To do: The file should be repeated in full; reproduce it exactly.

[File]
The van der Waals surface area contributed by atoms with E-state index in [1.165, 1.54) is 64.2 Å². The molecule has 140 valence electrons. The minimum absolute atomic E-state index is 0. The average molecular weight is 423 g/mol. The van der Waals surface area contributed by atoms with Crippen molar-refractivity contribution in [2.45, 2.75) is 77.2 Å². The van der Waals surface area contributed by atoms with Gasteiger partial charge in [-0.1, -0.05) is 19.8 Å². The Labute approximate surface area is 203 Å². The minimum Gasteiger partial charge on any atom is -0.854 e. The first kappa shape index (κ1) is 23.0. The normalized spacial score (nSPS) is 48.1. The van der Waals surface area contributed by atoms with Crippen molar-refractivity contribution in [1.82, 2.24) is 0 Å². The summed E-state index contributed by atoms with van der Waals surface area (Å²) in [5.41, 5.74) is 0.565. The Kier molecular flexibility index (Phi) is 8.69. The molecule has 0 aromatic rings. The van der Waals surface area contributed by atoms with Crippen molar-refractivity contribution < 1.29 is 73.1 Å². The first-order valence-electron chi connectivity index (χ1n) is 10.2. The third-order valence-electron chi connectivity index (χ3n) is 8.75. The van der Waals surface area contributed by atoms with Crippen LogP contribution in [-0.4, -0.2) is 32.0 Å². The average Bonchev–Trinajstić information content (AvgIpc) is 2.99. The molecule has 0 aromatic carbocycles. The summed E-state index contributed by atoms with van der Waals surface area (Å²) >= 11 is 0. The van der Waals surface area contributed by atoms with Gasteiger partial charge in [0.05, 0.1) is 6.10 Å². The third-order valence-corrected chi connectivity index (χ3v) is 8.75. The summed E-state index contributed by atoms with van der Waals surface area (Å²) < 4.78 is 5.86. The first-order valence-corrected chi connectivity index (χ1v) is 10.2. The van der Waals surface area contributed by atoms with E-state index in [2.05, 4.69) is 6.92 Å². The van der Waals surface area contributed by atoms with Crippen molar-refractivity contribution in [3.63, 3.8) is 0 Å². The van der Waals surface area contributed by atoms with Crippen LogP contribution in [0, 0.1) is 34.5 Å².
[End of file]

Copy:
The van der Waals surface area contributed by atoms with E-state index in [1.165, 1.54) is 64.2 Å². The molecule has 140 valence electrons. The minimum absolute atomic E-state index is 0. The average molecular weight is 423 g/mol. The van der Waals surface area contributed by atoms with Crippen molar-refractivity contribution in [2.45, 2.75) is 77.2 Å². The van der Waals surface area contributed by atoms with Gasteiger partial charge in [-0.1, -0.05) is 19.8 Å². The Labute approximate surface area is 203 Å². The minimum Gasteiger partial charge on any atom is -0.854 e. The first kappa shape index (κ1) is 23.0. The normalized spacial score (nSPS) is 48.1. The van der Waals surface area contributed by atoms with Crippen molar-refractivity contribution in [1.82, 2.24) is 0 Å². The summed E-state index contributed by atoms with van der Waals surface area (Å²) in [5.41, 5.74) is 0.565. The Kier molecular flexibility index (Phi) is 8.69. The molecule has 0 aromatic rings. The van der Waals surface area contributed by atoms with Crippen molar-refractivity contribution < 1.29 is 73.1 Å². The first-order valence-electron chi connectivity index (χ1n) is 10.2. The third-order valence-electron chi connectivity index (χ3n) is 8.75. The van der Waals surface area contributed by atoms with Crippen LogP contribution in [-0.4, -0.2) is 32.0 Å². The average Bonchev–Trinajstić information content (AvgIpc) is 2.99. The molecule has 0 aromatic carbocycles. The summed E-state index contributed by atoms with van der Waals surface area (Å²) >= 11 is 0. The van der Waals surface area contributed by atoms with Gasteiger partial charge in [0.05, 0.1) is 6.10 Å². The third-order valence-corrected chi connectivity index (χ3v) is 8.75. The summed E-state index contributed by atoms with van der Waals surface area (Å²) < 4.78 is 5.86. The first-order valence-corrected chi connectivity index (χ1v) is 10.2. The van der Waals surface area contributed by atoms with E-state index in [2.05, 4.69) is 6.92 Å². The van der Waals surface area contributed by atoms with Crippen molar-refractivity contribution in [3.63, 3.8) is 0 Å². The van der Waals surface area contributed by atoms with Crippen LogP contribution in [0, 0.1) is 34.5 Å².